There’s no sound quite like someone breaking in a game of pool, hitting the cue ball into the group and sending the balls rolling across the table. It’s even better when you hear one of those balls (not the cue ball, of course) drop into one of the pockets. Pool balls are small, but if you’ve ever dropped one on your foot, you know they’re also uniquely heavy. All of these characteristics of pool balls have many wonders, what are they made of?
Once upon a time, pool balls were made from stone, but in the modern-day, stone is a bit difficult to work with, and a material known as phenolic resin is used instead. This makes a more seamless and successful play session for the user.
Whether you agree or not with the movement away from playing with stone pool tables balls, keep reading to learn more about them and compare the different types available on the market.
What Do They Make Pool Table Balls Out Of?
In the 1340s, royalty and high society members played games in their yards that seemed to be a mix of billiards and croquet. This game eventually evolved into table billiards which is still played today. The balls were originally made of wood and clay but proved to create too much variation from game to game due to damages to the ball and the table.
Creators of pool table balls then discovered ivory and wanted the “best” for their high-paying clients. The ivory billiards balls were a display of status, and there are still some sets out there that are on display. However, they discovered that ivory was not a practical product to use after a while as one tusk would yield only four or five balls and, at most, eight balls. Ivory was also prone to yellowing and cracking under high humidity or if struck with excessive force.
Makers of pool balls then discovered a resin and plastic combination called phenolic resin that was cheaper and more efficient. It also created a better product that did not vary as much from ball to ball. This company was called Saluc and is located in Belgium.
You have probably never heard of Saluc, but you are likely to recognize the brand of billiard balls that they produce. Saluc is the manufacturer of Brunswick and Aramith billiard balls. They are the largest manufacturer of billiard balls in the world, and they started as a hide tanning company.
What is Phenolic Resin?
In the modern-day, almost all pool balls are made from phenolic resin. This combination of resin and plastic resisted damage more than previous designs, and it caused less damage to tables, therefore creating less variation in a players’ game.
Phenolic resin will last five times longer than previous designs due to its high gloss polish. This high gloss polish creates less friction between the table and the balls, resulting in longer-lasting products.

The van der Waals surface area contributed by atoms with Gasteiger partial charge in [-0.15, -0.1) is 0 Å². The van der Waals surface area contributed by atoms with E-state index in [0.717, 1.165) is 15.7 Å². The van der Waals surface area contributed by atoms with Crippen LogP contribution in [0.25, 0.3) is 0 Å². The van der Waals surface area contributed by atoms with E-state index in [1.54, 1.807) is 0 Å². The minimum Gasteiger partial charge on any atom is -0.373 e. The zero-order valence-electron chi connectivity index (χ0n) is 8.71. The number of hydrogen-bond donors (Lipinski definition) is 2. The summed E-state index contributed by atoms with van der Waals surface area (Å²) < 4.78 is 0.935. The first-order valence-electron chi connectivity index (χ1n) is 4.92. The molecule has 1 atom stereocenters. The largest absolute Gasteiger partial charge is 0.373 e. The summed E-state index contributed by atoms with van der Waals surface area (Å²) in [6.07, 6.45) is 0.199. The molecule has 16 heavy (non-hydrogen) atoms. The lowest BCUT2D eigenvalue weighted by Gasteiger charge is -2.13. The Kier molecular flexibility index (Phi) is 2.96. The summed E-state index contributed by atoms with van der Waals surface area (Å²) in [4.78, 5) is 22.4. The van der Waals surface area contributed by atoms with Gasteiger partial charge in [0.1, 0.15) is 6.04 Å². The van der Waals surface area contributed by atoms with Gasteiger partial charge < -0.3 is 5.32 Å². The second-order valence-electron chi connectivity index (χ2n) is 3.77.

The phenolic resin goes through a heat curing process which stabilizes the material through each ball, creating a true center. This means that the ball’s weight is evenly distributed and will be more balanced, and have a more accurate roll. The heat curing process also makes the phenolic resin balls harder and withstand more impacts from the cue.
The phenolic resin billiard balls go through a 13-step manufacturing process and have to pass seven different criteria. The criteria that the craftsman looks for are density, balance, roundness, diameter tolerance, color precision, surface polish, and brilliance. This process takes 23 days. As you can see, the process to create billiard balls is a long and meticulous one.
What is the Best Type of Pool Table Balls to Use?
In the modern-day, you can find pool table balls made of two materials, the phenolic resin mentioned above or polyester resin. While both have their benefits, phenolic resin balls, while more expensive, tend to last longer than their polyester counterparts.
Polyester resin balls tend to be cheaper than the phenolic resin versions, but they cannot withstand the hard play that a nice phenolic resin ball can. Therefore the phenolic resin balls are typically the ones that are preferred by most professional players.
And if you plan to play pool frequently, it is highly recommended that you pick up a phenolic resin set, as these tend to keep their shine and nice look longer—meaning you can show off your billiards set for years to come.
To sum it all up, billiard balls have changed significantly since the beginning of the game in the 1340s. And in the modern-day, all balls you purchase are made of either phenolic resin or polyester resin.
For balls that will last as long as your pool table, stick to purchasing phenolic resin pool table balls. But if you’re on a budget, then some polyester resin balls may help you fill the gap until you can purchase a nicer set.